But it wasn’t the smooth path to the top that one might expect.
Caroline’s mom, Liz, had wanted Caroline to study ballet. Two years into ballet, Caroline’s dad, Peter, thought gymnastics would be a better fit. With reluctance, Liz took Caroline to a gymnastics class where Caroline immediately fell in love with the sport. Just a week into her newfound pursuit, the head coach at her gym pulled Caroline onto a team where she began to train competitively. Just 6 years old at the time, Caroline competed at Level 4 her first year before rapidly progressing.
In the sport of gymnastics, participants are placed into different “levels” based on their proficiency at several compulsory skills. A gymnast usually starts competing at Level 3, with Level 10 being the highest. Levels 9 and 10 are considered to be the most difficult levels.
Caroline’s coaches immediately saw potential and had her train for TOPS – Talent Opportunity Program – a talent search for gymnasts ages 7-10 that is conducted annually by USA Gymnastics, or USAG. Caroline endured several rounds of rigorous testing locally before she was asked to attend the National Training Camp in Huntsville, Texas. Formerly known as Karolyi Camp after legendary gymnastics coach Bela Karolyi, Caroline qualified to be a member of the national TOPS “B” team.
Because Caroline was on a fast track, she competed Level 9 at the age of 11, an accomplishment typically achieved by gymnasts in their teens. At one point, Caroline qualified for the Western championships, where she was scouted personally by United States national team coach and former Russian Olympian Valeri Liukin to train at the national training camp.
There are four events in gymnastics – the vault, uneven bars, beam and floor exercise. As a gymnast progresses through the levels, the skills required for success become more difficult, with “10” the highest attainable score in each event. Therefore, the top all-around score in a competition would be a 40.0. In order to qualify to compete at state, a gymnast must have a minimum all-around score of 32.0 from any of the USAG-sanctioned meets that take place during a given season. Qualifications to compete at regional events requires a score of 34.0 or higher from state competition. Caroline is in Region 1, which is comprised of Arizona, Nevada, Utah and California. At this year’s regional, which was held in Phoenix, 256 Level 10 gymnasts competed.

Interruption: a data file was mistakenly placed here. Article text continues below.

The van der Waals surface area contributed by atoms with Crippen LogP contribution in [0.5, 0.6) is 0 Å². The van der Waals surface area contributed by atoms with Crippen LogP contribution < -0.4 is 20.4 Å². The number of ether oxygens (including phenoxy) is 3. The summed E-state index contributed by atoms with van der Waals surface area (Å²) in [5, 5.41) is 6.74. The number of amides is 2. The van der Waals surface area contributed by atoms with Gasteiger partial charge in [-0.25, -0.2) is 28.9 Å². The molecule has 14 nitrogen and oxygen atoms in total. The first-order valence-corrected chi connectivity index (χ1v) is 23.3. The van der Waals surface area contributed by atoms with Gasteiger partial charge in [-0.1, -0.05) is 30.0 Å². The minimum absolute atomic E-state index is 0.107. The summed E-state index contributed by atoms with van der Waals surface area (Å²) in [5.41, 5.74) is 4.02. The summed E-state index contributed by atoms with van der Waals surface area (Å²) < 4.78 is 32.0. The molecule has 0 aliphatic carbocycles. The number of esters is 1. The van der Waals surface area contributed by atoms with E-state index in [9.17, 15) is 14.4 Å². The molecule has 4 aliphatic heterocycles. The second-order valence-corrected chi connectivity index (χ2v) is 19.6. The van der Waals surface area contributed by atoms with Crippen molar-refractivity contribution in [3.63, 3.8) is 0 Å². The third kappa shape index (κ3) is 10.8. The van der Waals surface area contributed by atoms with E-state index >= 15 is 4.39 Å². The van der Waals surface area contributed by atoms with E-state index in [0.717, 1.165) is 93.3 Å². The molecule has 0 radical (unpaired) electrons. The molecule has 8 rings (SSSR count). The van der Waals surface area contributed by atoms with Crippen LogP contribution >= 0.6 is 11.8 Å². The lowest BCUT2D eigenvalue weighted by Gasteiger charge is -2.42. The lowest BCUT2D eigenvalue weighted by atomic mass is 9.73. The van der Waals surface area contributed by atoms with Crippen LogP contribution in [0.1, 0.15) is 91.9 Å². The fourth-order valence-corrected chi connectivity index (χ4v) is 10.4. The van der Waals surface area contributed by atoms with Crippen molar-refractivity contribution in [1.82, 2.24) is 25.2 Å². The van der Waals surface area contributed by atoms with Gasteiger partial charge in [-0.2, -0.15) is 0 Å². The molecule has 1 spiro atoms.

Qualifying for nationals, where Caroline is competing this weekend, is even more difficult. Only the top seven gymnasts from each region qualify for the prestigious event. There are eight regions across the country and at nationals seven gymnasts have formed a Region 1 team that will compete against the other seven regional teams. Each gymnast will receive an individual score that will be tallied for a team score. There will be awards for each event and “all-around” awards for team and individual accomplishments. Typically, college coaches from around the country attend the national competition to scout future gymnasts. This year, due to COVID, some may livestream the event from their homes.
Although she doesn’t have a favorite event, Caroline was quite clear when explaining that what used to be her least favorite is now her best – the vault. She has always been a good tumbler, hence her proclivity in the vault and floor exercise.
Caroline currently trains at West Coast Elite Gymnastics in Arcadia under coaches Fernando Villa and Toni Angelova and said she finds herself to be “in the best place ever” with the best coaches.
A lifelong resident of San Marino, Caroline is currently a high school junior attending Connections Academy, an online program that works well due to her rigorous training schedule. Throughout the years, she has attended Valentine Elementary School, Huntington Middle School and spent her freshman year at San Marino High School. Her sister, Catherine, graduated from SMHS in 2019 and is currently concluding her sophomore year at the University of California, Irvine. This summer, she is hoping to travel to Hawaii for the family’s annual holiday they were forced to skip last year. She is looking forward to her senior year and upon graduation in June 2022, she hopes to compete in a Division 1 gymnastics program in college. Hopefully, she will be attracting an offer this weekend.